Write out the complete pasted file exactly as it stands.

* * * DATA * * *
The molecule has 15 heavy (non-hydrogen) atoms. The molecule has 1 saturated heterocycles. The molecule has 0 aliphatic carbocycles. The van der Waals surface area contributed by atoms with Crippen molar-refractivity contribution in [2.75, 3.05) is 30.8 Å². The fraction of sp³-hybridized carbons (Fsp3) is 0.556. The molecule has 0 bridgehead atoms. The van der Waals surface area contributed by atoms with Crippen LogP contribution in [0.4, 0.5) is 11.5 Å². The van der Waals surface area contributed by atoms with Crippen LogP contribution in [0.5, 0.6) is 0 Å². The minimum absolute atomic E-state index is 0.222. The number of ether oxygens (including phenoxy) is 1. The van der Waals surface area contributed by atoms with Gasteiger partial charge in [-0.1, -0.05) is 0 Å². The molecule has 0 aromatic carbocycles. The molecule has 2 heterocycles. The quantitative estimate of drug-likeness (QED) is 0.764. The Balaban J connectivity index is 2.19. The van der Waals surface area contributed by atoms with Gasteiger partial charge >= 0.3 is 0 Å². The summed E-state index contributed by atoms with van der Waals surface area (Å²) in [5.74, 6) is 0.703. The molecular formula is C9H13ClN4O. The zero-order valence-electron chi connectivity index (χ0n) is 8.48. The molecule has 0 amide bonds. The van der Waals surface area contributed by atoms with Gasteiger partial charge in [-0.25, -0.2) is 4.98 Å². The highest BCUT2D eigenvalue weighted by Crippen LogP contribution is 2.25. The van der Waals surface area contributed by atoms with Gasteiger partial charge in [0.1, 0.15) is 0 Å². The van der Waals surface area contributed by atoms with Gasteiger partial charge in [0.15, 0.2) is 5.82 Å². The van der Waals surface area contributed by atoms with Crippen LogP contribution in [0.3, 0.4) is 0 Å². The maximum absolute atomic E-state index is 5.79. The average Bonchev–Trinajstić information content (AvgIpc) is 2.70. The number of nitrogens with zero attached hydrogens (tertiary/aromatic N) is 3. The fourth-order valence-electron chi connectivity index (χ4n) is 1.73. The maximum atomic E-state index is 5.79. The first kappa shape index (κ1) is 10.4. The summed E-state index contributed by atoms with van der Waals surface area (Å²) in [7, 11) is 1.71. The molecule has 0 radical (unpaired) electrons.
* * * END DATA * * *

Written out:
The molecule has 15 heavy (non-hydrogen) atoms. The molecule has 1 saturated heterocycles. The molecule has 0 aliphatic carbocycles. The van der Waals surface area contributed by atoms with Crippen molar-refractivity contribution in [2.75, 3.05) is 30.8 Å². The fraction of sp³-hybridized carbons (Fsp3) is 0.556. The molecule has 0 bridgehead atoms. The van der Waals surface area contributed by atoms with Crippen LogP contribution in [0.4, 0.5) is 11.5 Å². The van der Waals surface area contributed by atoms with Crippen LogP contribution in [0.5, 0.6) is 0 Å². The minimum absolute atomic E-state index is 0.222. The number of ether oxygens (including phenoxy) is 1. The van der Waals surface area contributed by atoms with Gasteiger partial charge in [-0.1, -0.05) is 0 Å². The molecule has 0 aromatic carbocycles. The molecule has 2 heterocycles. The quantitative estimate of drug-likeness (QED) is 0.764. The Balaban J connectivity index is 2.19. The van der Waals surface area contributed by atoms with Gasteiger partial charge >= 0.3 is 0 Å². The summed E-state index contributed by atoms with van der Waals surface area (Å²) in [5.74, 6) is 0.703. The molecular formula is C9H13ClN4O. The zero-order valence-electron chi connectivity index (χ0n) is 8.48. The molecule has 0 amide bonds. The van der Waals surface area contributed by atoms with Gasteiger partial charge in [-0.25, -0.2) is 4.98 Å². The highest BCUT2D eigenvalue weighted by Crippen LogP contribution is 2.25. The van der Waals surface area contributed by atoms with Gasteiger partial charge in [0.1, 0.15) is 0 Å². The van der Waals surface area contributed by atoms with Gasteiger partial charge in [0.15, 0.2) is 5.82 Å². The van der Waals surface area contributed by atoms with Crippen LogP contribution in [0.3, 0.4) is 0 Å². The maximum absolute atomic E-state index is 5.79. The average Bonchev–Trinajstić information content (AvgIpc) is 2.70. The number of nitrogens with zero attached hydrogens (tertiary/aromatic N) is 3. The fourth-order valence-electron chi connectivity index (χ4n) is 1.73. The maximum atomic E-state index is 5.79. The first kappa shape index (κ1) is 10.4. The summed E-state index contributed by atoms with van der Waals surface area (Å²) in [7, 11) is 1.71. The molecule has 0 radical (unpaired) electrons.